Re: “Fighting Cartels on the Camino Real Corridor/Merida II” Dear John, I write to update you on the situation

in Juarez. Over the last few weeks, approximately 250 experts from Washington, D.C. and Mexico, D.F. representing a dozen agencies have been on the ground in Juarez, San Diego, Tijuana and other Border communities on a fact-finding mission to inform a policy review and assessment of the fundamental policy changes critical to US-Mexico bilateral relations. Their basic plan is to frame Merida II around four key policy objectives: federal security, local/state security, jobs, and socioeconomic concerns. Key interest groups here and in Mexico want to broaden the policy discussion further to include the trillion-dollar annual (and growing) demand for drugs in the United States. Many see the recent massacre of two adults and thirteen innocent teenagers in Juarez as the “tipping point” to catalyze political change in Mexico. President Calderon’s recent visits to Juarez have spurred a negative response unlike any seen since the 1910s. A mother of one of the teenage boys murdered by the cartel told President Calderon to “leave Juarez” after his administration accused all the teenage victims of being cartel members. In the President’s defense, he permitted her to vent her anger on national television. During his visits to Juarez, President Calderon admitted that his administration's current policies are not working and ordered members of his cabinet to remain in Juarez until his return to accept feedback from the community on his new proposals. Later in March, U.S. and Mexican counterparts will meet to finalize their recommendations, which they will then present in D.C. and to state and local governments. Later, both Presidents will meet to formalize and sign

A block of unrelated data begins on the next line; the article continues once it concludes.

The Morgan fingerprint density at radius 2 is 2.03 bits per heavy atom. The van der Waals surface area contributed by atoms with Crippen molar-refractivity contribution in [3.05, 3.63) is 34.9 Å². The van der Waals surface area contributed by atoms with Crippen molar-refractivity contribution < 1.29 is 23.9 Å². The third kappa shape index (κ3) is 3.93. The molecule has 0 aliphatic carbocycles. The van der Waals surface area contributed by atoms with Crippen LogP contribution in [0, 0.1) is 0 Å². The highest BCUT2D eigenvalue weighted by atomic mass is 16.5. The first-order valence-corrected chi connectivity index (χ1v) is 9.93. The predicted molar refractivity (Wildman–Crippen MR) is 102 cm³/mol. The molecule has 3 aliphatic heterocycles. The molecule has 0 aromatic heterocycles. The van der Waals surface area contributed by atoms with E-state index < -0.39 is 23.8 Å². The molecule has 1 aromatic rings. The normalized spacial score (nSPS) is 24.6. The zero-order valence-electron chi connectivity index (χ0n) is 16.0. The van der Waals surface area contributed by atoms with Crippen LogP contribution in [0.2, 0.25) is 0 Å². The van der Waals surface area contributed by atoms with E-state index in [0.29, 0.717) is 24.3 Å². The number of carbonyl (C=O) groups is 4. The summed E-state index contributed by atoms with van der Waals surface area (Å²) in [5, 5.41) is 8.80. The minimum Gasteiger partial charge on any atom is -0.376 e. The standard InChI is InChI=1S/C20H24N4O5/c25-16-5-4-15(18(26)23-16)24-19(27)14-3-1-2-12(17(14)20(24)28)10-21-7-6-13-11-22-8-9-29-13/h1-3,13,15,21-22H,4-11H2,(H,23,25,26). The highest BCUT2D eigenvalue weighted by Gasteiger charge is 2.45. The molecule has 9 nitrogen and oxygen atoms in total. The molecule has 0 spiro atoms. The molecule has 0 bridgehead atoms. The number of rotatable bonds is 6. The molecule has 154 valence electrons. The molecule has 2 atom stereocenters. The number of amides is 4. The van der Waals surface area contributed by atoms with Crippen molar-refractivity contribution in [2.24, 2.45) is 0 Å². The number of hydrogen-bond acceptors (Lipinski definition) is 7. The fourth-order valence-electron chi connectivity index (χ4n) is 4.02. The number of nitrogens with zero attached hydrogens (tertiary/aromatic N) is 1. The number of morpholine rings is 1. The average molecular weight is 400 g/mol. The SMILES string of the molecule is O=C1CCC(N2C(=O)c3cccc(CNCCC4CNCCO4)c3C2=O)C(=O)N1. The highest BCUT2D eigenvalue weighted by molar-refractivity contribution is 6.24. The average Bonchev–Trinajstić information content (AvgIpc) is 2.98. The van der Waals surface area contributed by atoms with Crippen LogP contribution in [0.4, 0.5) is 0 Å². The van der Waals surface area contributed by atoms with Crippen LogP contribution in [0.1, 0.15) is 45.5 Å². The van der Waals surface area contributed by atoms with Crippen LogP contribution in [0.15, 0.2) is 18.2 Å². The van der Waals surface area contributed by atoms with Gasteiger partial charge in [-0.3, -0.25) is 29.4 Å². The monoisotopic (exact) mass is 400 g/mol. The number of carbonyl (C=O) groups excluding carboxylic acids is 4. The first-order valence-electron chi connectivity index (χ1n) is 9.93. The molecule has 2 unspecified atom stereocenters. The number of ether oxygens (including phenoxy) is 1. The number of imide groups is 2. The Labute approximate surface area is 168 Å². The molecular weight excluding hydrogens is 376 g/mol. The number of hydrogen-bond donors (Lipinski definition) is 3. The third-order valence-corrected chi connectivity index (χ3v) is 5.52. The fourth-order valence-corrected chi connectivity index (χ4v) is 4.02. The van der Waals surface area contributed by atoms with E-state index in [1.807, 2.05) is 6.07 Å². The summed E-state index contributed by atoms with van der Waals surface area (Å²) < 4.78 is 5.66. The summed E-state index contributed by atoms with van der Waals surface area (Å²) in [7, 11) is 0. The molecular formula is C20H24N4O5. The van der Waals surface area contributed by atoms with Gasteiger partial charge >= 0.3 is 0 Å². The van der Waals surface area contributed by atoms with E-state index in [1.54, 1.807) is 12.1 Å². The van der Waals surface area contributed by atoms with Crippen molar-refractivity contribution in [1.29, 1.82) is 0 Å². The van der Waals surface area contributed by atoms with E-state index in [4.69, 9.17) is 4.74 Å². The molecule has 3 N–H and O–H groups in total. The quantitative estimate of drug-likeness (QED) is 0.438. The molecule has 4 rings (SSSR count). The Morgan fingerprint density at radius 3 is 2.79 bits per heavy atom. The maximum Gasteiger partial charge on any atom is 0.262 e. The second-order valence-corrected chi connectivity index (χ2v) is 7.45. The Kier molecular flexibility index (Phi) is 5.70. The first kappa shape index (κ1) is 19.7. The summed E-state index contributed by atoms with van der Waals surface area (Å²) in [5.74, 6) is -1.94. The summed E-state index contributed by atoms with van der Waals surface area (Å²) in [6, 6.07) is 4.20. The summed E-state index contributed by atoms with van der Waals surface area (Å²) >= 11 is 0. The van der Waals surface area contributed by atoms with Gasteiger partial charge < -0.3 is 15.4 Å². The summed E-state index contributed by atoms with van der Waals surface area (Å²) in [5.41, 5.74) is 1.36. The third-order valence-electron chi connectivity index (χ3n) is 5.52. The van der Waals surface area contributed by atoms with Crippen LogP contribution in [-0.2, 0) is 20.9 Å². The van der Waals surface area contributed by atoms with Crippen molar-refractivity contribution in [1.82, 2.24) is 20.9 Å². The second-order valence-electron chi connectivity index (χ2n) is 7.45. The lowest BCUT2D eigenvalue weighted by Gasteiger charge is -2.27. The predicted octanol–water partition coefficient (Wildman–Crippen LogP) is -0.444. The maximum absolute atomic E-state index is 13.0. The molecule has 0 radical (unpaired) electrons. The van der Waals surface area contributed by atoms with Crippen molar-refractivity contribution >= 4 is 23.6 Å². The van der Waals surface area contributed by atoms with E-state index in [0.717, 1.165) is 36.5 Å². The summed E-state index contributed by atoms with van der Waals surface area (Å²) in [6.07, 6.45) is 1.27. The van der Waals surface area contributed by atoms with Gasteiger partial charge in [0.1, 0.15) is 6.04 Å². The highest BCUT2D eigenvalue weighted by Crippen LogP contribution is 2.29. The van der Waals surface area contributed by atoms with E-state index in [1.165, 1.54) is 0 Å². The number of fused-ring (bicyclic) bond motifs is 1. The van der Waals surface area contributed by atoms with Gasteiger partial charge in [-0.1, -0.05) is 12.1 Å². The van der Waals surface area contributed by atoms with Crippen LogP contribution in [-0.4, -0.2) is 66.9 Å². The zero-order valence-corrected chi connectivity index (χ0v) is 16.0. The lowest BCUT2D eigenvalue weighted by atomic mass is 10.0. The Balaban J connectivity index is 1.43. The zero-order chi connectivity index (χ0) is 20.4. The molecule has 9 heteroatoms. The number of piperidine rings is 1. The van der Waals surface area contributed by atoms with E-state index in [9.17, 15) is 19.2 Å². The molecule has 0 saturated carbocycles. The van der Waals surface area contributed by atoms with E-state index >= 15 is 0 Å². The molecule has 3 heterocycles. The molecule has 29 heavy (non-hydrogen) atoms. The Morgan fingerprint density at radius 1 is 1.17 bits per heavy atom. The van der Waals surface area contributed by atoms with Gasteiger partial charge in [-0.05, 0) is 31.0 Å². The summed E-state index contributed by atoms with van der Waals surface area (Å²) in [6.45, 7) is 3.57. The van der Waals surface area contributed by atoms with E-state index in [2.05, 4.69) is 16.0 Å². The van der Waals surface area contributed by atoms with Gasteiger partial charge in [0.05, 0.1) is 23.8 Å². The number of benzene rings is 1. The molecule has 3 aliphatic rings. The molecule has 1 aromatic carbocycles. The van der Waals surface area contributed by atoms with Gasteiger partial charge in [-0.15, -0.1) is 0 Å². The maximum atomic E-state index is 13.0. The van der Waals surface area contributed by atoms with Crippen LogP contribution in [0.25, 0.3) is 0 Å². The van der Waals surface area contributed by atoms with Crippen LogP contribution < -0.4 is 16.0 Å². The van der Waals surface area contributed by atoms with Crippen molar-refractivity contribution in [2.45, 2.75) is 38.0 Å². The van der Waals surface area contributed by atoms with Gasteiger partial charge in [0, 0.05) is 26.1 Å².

Merida II. Key recommendations will come from the San Diego/Tijuana and El Paso/Ciudad Juarez ports, which are among the most important manufacturing/logistics regions in North America. In fact, 20% of NAFTA manufacturing output is from the Juarez, El Paso, Southern New Mexico region. The U.S. Trade Representative, Ron Kirk, acknowledged the significance of U.S.-Mexico trade and noted that cross-border trade surpasses $1 billion a day. Ambassador Kirk also has strongly emphasized that we should continue to strengthen our relationship and enable businesses to take advantage of trade opportunities. Today, Texas trades more with Mexico than all the European Union combined, so clearly, Texas strategic interests are at stake. Our office is working 24-7 on three key economic and infrastructure recommendations that our office and the Border Legislative Conference, state lawmakers of the ten U.S. and Mexican border states have promoted with the Bush Administration, various Governors and in particular, Governor Rick Perry for several years now: 1) Secure Manufacturing tax credits for key, emerging clusters, aimed at restoring 100,000 lost jobs, which are a contributing factor in the unrest in Juarez; 2) El Paso County Secure Border Trade Demonstration Program: The expanded pilot program would equip 1500 commercial trucks with state-of-the-art intelligent transportation system devices to secure cargo and transmit key data into a central repository where the data can be analyzed by software agents to detect anomalies that may have comprised the security of the protected cargo. This secure, fast, smart technology pilot will eliminate 8-hour waits for commercial traffic; and, 3) 21st Century Mass Transit - El Paso and Ciudad Juarez: A 3.5 mile City of El Paso proposal, linked to proposals from the Municipio De Juarez to build a 10 mile cross-border, commuter rail to safely and quickly link Juarez/El Paso business and education institutions that uses biometric identifiers to ensure secure, fast movement of international mass transit passengers across the Border. Secure systems like this have long been used in Canada, Europe and even in the Green Zone in Baghdad; in Seattle-Vancouver, a similar a rail system has been in use for years. Increasingly, policymakers are realizing that the blunt-force security focus of the last eight years has shut down secure, lawful manufacturing by the 3,500 Fortune 500 companies doing business in the ten Border